Sources: Early Yorkshire Charters Volume 8: The Honour of Warenne, Edited by William Farrer and Charles Travis Clay; William the Conqueror, the Bastard of Normandy by Peter Rex; England Under the Norman and Angevin Kings by Robert Bartlett; Brewer’s British Royalty by David Williamson; Britain’s Royal Families, the Complete Genealogy by Alison Weir; british-history.ac.uk; kristiedean.com; English Heritage Guidebook for Conisbrough Castle by Steven Brindle and Agnieszka Sadrei; oxforddnb.com.

Book Corner: Interview with Steven McKay

14527501_1508064435887266_874228221_nToday it is an absolute pleasure to welcome author Steven McKay to the blog. Steven has written the wonderful Forest Lord series, chronicling the adventures of everyone’s favourite legend, Robin Hood. With the final book, Blood of the Wolf, out this month, Steven talked to me about his writing, inspiration and what’s coming next.

Hi Steven, thanks so much for agreeing to be a guest interviewee on my blog, History…the Interesting Bits. So, here’s the questions …

What made you become a writer?

I always wanted to write stories, ever since I was a child. I would write little daft things in my school books and things like that. I think some people are creative and have a need to let their imagination run a bit wild be it through writing or art or music or whatever. I love to create songs on my guitars, and obviously write novels now but, sadly, I’m a terrible painter.

Who are your major writing influences?

Boringly, Bernard Cornwell is number one, just as he probably is for 90% of the people you talk to! The great thing about Cornwell is, he covers so much ground and so many periods. I don’t have any interest in his Sharpe stuff, for example, but his Arthurian and Saxon books are right up my street. And he does it so well that it always gives any writer inspiration and hopes of someday being that damn good!

Apart from that, I love Tolkien’s world-building, Philip K. Dick’s ability to get right inside a reader’s head, and David Gemmell’s great heroes.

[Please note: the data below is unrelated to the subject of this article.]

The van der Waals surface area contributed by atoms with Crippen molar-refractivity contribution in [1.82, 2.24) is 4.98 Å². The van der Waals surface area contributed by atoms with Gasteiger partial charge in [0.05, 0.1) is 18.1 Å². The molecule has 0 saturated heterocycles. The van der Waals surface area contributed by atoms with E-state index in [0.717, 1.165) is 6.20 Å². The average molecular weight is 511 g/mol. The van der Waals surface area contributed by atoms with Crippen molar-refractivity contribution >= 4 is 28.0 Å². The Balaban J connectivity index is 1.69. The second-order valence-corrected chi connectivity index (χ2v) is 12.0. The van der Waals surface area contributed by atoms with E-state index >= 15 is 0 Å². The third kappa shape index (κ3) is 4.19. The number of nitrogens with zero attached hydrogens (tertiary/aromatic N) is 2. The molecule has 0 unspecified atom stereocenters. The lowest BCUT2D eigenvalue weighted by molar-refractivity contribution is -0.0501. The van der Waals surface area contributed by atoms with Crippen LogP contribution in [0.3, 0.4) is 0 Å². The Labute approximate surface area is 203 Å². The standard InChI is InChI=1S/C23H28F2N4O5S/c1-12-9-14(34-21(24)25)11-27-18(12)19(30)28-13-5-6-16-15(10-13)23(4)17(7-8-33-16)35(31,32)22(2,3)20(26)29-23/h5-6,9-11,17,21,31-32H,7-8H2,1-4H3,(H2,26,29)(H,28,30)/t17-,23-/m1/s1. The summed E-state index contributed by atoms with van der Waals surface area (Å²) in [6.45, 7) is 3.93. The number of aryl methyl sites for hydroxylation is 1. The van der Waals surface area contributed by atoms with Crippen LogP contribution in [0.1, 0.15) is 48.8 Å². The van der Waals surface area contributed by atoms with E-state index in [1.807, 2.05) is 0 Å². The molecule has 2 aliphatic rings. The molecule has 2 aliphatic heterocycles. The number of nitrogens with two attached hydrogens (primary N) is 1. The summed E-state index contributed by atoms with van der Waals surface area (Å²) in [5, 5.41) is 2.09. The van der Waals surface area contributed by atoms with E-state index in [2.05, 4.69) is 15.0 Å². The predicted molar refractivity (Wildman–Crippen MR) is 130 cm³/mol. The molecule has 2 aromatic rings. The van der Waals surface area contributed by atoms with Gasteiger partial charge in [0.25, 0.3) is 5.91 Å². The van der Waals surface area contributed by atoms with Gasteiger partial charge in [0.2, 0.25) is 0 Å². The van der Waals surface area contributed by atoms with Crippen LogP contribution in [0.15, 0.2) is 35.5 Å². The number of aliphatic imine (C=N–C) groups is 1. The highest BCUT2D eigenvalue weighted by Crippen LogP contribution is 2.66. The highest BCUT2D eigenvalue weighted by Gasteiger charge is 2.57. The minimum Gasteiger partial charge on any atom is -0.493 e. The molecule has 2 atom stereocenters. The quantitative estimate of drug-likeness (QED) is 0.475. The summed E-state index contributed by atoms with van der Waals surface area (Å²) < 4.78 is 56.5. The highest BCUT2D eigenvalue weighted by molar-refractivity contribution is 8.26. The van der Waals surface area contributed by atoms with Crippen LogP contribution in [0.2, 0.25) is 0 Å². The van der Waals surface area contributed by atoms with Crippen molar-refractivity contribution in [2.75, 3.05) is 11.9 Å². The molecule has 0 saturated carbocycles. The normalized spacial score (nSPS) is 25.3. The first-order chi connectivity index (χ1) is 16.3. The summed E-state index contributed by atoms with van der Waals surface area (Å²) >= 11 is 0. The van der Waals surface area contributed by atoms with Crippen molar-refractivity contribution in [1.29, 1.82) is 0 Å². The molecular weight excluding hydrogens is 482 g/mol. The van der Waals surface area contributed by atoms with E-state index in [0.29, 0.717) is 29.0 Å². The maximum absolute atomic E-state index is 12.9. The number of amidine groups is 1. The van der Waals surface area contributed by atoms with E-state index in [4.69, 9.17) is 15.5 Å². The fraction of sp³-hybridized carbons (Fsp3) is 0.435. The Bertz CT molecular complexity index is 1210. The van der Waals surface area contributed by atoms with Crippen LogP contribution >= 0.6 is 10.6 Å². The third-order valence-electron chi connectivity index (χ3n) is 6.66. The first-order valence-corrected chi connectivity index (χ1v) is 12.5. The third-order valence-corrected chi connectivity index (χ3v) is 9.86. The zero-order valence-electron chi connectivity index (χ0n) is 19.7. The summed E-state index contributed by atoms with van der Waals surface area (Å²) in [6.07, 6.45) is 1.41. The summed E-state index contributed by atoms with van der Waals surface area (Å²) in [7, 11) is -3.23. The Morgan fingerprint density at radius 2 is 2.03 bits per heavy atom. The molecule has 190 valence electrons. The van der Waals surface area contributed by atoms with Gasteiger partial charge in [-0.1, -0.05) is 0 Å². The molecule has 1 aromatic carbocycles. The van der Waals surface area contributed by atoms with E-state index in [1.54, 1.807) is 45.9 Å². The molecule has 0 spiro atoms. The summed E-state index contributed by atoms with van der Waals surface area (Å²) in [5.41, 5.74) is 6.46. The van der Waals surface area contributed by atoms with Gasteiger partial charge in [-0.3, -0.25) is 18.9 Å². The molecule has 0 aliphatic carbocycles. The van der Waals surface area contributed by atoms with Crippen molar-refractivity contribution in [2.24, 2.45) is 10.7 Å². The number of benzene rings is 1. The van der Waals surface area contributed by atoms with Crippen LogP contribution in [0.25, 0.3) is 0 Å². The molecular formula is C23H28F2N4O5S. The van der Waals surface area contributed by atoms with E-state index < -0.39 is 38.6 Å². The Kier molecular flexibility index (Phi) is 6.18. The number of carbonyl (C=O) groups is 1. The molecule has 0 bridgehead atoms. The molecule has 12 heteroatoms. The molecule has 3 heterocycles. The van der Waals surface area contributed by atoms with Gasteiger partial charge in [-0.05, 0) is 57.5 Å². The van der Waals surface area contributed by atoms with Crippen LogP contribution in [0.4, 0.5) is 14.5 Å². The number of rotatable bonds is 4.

How long do you spend researching a novel before you start writing?

Well, I had to do a lot of research for my debut novel, Wolf’s Head, since I wasn’t really very clued-up on the middle-ages OR the Robin Hood legend. So I spent a good year or so, on and off, getting a feel for the period and the characters but, once I had that solid foundation I didn’t really need to do any more research before writing the other books in the series.

Now, though, I’m going to start a brand new series, set in post-Roman Britain, and again, I’m going to have to find out how the people lived and what the whole culture and landscape was like.

Hopefully I can learn quickly…

What comes first, your storyline or your research?

As above, it rather depends on what the book will be about. I just wrote a new short story with my characters from the Robin Hood books and I didn’t have to do any research prior to coming up with the plot. I obviously had to check certain facts once it was done but that happens at the end of every book, when you’re proofreading and editing.1st

For my new series I will need to do some research to figure out what directions the story might go, but I have a vague idea of what’s going to happen in the first book at least.

Do you know how a book is going to end when you start writing, or do your characters ‘surprise’ you?

Generally, yes, I know what will happen. And, of course, with Robin Hood the story is well known and has to be stuck to fairly closely or it’s not Robin Hood any more. So in that respect I’ve always had an idea how each book will pan out, although along the way certain things happen when I’m writing that I didn’t expect. The characters really do come to life and take things in their own direction sometimes, without the writer’s prior knowledge! Friar Tuck always seemed to do that when I was writing his scenes – it was his idea for Robin to travel to London in Rise of the Wolf, the thought had never even crossed my mind originally!